Feeds

Ofcom opens Neutrality debate with 'hands off' warning

We've got enough daft laws already, thanks

5 things you didn’t know about cloud backup

Peanut butter and jelly sandwiches. Baseball. McCarthyism. Net neutrality. Not all US cultural exports succeed abroad, and the latter has landed with a dull thud in Europe. Ofcom today opened a consultation on net neutrality, but its preferred stance is likely to disappoint the Tin Foil Hat brigade of web activists who created and fomented the issue in the USA.

Ofcom stresses that not interfering can be the best form of regulation. And rather pointedly, it highlights anti-competition and consumer protection legislation that already exists in the UK. All of this doesn't mean ISPs and service providers are off the hook: they will have to do rather better at informing customers about traffic management than they do today.

That should be widely welcomed. UK broadband users are throttled, shaped and capped up the wazoo - and it's hard to tell just how and when these measures are being introduced. But so far, the debate has tipped into the hysterical, dogmatic extremes seen in the USA.

In setting out its position, the UK regulator will follow the framework set by Nellie Kroes, the former competition commissioner and now Digital Agenda Commissioner. In a speech last month Kroes said that competition was the consumer's best guardian against "bottlenecks and monopolistic gatekeepers", rather than technical regulation. She said the ISPs must be completely transparent in their traffic management practices. Ofcom agrees so vigorously heads may fall off.

"Ofcom’s initial view is that a prohibition on network operators/ISPs charging content and applications providers for access to consumers is unlikely to lead to efficient market outcomes. In simple terms, it means that consumers have to bear all of the costs in a ‘two sided market’ in which content and applications providers clearly benefit from access to consumers as well as vice versa," observes the regulator, while reserving the right to monitor the big industry players for signs of competitive bottlenecks, ie, where operators are acting as a cartel to drive up prices.

The reason? The content market is in its infancy, and it's simply too early at this stage to say.

"Ofcom does not consider that there is a need for controlling future prices by network operators/ISPs and in particular setting them at zero seems difficult to justify, even if Ofcom had the power to impose such a pricing regime," it points out.

Being able to guarantee quality of service as a paid offering (both to content providers such as YouTube or the BBC, or to punters wishing to sign up to a service) is quite a good thing, it notes. If you don't want it, then don't pay.

(In early 2007 Google's Head of TV Technology said the web was rubbish for TV - predicting that "It's not going to offer the quality of service that consumers expect." )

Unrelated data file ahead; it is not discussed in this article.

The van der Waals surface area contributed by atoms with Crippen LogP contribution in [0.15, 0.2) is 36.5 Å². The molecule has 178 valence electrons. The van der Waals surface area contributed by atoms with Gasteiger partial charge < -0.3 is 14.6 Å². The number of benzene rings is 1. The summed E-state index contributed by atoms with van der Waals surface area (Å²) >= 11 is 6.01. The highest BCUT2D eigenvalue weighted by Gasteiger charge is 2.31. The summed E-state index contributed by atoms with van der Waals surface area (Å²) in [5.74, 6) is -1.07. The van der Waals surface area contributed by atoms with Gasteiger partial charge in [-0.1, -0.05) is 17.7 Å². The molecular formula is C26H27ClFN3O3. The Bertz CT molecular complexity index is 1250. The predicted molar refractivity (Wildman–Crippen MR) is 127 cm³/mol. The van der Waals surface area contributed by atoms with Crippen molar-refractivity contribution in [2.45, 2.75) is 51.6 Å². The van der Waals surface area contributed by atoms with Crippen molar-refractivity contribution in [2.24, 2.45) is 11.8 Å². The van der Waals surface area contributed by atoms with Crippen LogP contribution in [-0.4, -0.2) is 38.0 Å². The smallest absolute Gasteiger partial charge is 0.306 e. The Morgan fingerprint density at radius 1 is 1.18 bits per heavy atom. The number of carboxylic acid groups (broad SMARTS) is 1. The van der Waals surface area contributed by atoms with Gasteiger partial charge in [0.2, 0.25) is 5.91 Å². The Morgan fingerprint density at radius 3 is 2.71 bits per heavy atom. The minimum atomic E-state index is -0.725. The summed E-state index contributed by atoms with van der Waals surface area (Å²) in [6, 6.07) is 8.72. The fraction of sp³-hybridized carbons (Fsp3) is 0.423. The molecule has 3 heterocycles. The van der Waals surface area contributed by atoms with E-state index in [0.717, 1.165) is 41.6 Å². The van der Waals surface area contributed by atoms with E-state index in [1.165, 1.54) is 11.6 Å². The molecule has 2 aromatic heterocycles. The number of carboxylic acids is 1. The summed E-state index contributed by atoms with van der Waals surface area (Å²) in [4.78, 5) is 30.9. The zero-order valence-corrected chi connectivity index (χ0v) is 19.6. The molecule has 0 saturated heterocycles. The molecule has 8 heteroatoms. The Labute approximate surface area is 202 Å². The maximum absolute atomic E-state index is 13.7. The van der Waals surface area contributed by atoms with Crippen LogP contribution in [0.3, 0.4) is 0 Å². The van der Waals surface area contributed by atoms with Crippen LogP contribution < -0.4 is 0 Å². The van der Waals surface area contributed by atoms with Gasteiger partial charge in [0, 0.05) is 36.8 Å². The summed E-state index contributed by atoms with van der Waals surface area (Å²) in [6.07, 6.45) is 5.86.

Net Neutrality: Save Google. Save this lot.

US net neutrality campaigners (from 2006)

Ofcom sums up the position like this.

Our initial analysis indicates that there is currently no strong case for an outright ex ante prohibition on all such discrimination. Regulatory intervention which focused exclusively on traffic management (prohibiting certain forms of traffic management) could have the unintended consequence of encouraging the development of closed networks and devices which evade any such ban.

However, the concerns highlighted in this section arose we would examine such instances on a case-by-case basis applying our full range of ex post powers as appropriate. If in the future evidence of more persistent and recurrent behaviour that could lead to consumer detriment emerged we could consider whether it would be appropriate to use our ex ante powers.

Steady as she goes, then.

The discussion paper can be downloaded here, and consultations are open until 9 September.

Net Neutrality advocates should honour the campaign's tradition by writing in ALL CAPITAL LETTERS with double exclamation marks!! for emphasis. For hand-delivered submissions, go dressed as The Tron Guy. ®

Secure remote control for conventional and virtual desktops

More from The Register

next story
6 Obvious Reasons Why Facebook Will Ban This Article (Thank God)
Clampdown on clickbait ... and El Reg is OK with this
So, Apple won't sell cheap kit? Prepare the iOS garden wall WRECKING BALL
It can throw the low cost race if it looks to the cloud
EE fails to apologise for HUGE T-Mobile outage that hit Brits on Friday
Customer: 'Please change your name to occasionally somewhere'
Time Warner Cable customers SQUEAL as US network goes offline
A rude awakening: North Americans greeted with outage drama
We need less U.S. in our WWW – Euro digital chief Steelie Neelie
EC moves to shift status quo at Internet Governance Forum
BT customers face broadband and landline price hikes
Poor punters won't be affected, telecoms giant claims
prev story

Whitepapers

Endpoint data privacy in the cloud is easier than you think
Innovations in encryption and storage resolve issues of data privacy and key requirements for companies to look for in a solution.
Implementing global e-invoicing with guaranteed legal certainty
Explaining the role local tax compliance plays in successful supply chain management and e-business and how leading global brands are addressing this.
Advanced data protection for your virtualized environments
Find a natural fit for optimizing protection for the often resource-constrained data protection process found in virtual environments.
Boost IT visibility and business value
How building a great service catalog relieves pressure points and demonstrates the value of IT service management.
Next gen security for virtualised datacentres
Legacy security solutions are inefficient due to the architectural differences between physical and virtual environments.